President Joe Biden has unveiled a $2.3 trillion infrastructure plan that aims to relay the foundations of the US economy while also addressing the climate crisis, although some of the proposals — which include an attack on fossil fuel subsidies — may be difficult to carry into law.

Biden presented his plan last week in Pittsburgh, the economic epicentre of the Marcellus and Utica shale plays and heart of the US steel industry.


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He trumpeted the proposals as a "once-in-a-generation investment" that will lead to "good-paying jobs" while helping to "grow the economy".

One of the main thrusts of the plan” is $350 billion in tax credits and federal funding for electric vehicles and associated infrastructure and electric grid modernisation.

Billions more would be made available for clean energy generation and storage and for building and retrofitting energy-efficient houses, schools and other public buildings.

The “American Jobs Plan” covers generous investment in traditional infrastructure such as roads and bridges, but also includes measures intended to help oil industry workers adapt to the energy transition.

Orphaned wells

Biden’s bill offered immediate up-front investment of $16 billion to put the energy industry to work plugging orphaned oil and gas wells and cleaning up abandoned mines.

Generally speaking, an oil or gas well is considered abandoned or "orphaned" when it has been permanently taken out of production and the legal owner responsible for its plugging is not possible to determine.

The Environmental Protection Agency pegs the number of abandoned hard-rock mines in the US at about 500,000, and the number of unplugged inactive wells at about 2 million.

These wells can leak methane into the atmosphere, by some estimates emitting as much carbon pollution as 2 million passenger vehicles per year.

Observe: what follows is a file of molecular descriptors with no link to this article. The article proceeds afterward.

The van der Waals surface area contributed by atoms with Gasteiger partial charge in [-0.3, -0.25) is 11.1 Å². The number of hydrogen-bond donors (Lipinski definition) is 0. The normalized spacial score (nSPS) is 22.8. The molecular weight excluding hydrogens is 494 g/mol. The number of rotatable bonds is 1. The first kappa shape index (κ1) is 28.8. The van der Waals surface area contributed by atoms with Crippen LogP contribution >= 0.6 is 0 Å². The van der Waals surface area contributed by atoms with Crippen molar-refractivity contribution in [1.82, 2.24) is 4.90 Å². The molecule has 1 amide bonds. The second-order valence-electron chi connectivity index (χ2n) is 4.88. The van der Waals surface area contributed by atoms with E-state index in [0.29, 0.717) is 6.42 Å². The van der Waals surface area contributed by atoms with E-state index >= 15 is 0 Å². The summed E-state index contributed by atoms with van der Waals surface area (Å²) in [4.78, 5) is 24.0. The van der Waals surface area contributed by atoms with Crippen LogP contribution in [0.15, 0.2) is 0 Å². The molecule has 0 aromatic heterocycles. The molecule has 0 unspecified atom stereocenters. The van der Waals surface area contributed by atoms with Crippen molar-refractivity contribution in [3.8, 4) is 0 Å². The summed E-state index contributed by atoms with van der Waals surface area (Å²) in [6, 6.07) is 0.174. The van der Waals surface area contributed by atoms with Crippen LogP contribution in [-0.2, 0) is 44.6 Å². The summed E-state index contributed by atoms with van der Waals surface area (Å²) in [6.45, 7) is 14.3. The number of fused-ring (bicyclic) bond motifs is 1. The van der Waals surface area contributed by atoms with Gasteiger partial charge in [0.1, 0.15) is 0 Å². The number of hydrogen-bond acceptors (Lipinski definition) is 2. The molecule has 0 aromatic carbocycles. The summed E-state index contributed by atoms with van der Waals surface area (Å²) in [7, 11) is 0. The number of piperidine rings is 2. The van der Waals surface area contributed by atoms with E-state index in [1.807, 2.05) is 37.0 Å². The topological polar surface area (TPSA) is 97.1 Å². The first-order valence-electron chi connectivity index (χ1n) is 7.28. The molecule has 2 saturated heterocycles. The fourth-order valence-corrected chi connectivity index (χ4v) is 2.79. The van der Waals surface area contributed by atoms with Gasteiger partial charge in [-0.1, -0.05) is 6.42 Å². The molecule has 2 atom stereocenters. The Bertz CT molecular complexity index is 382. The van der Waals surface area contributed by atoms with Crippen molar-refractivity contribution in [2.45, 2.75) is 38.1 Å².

"Hundreds of thousands of former orphan oil and gas wells and abandoned mines pose serious safety hazards, while also causing ongoing air, water, and other environmental damage. Many of these old wells and mines are located in rural communities that have suffered from years of disinvestment," the White House stated.

Biden’s job-creation hopes were supported by a joint paper from Columbia University, which estimates that a significant federal effort to plug about 500,000 orphaned and abandoned oil and gas wells could provide as many as 150,000 jobs.

Carbon capture and sequestration

Biden’s funding requests include $35 billion for “technology breakthroughs addressing the climate crisis” and $15 billion for “demonstration projects” for climate research and development priorities.

His proposal calls for the creation of 10 “pioneer facilities” intended to demonstrate carbon capture retrofits at large-scale cement and chemical production facilities.

Currently, research and development of carbon capture systems in the US has been done largely by private industry, with Chevron, ExxonMobil and Occidental Petroleum among the leading oil companies involved.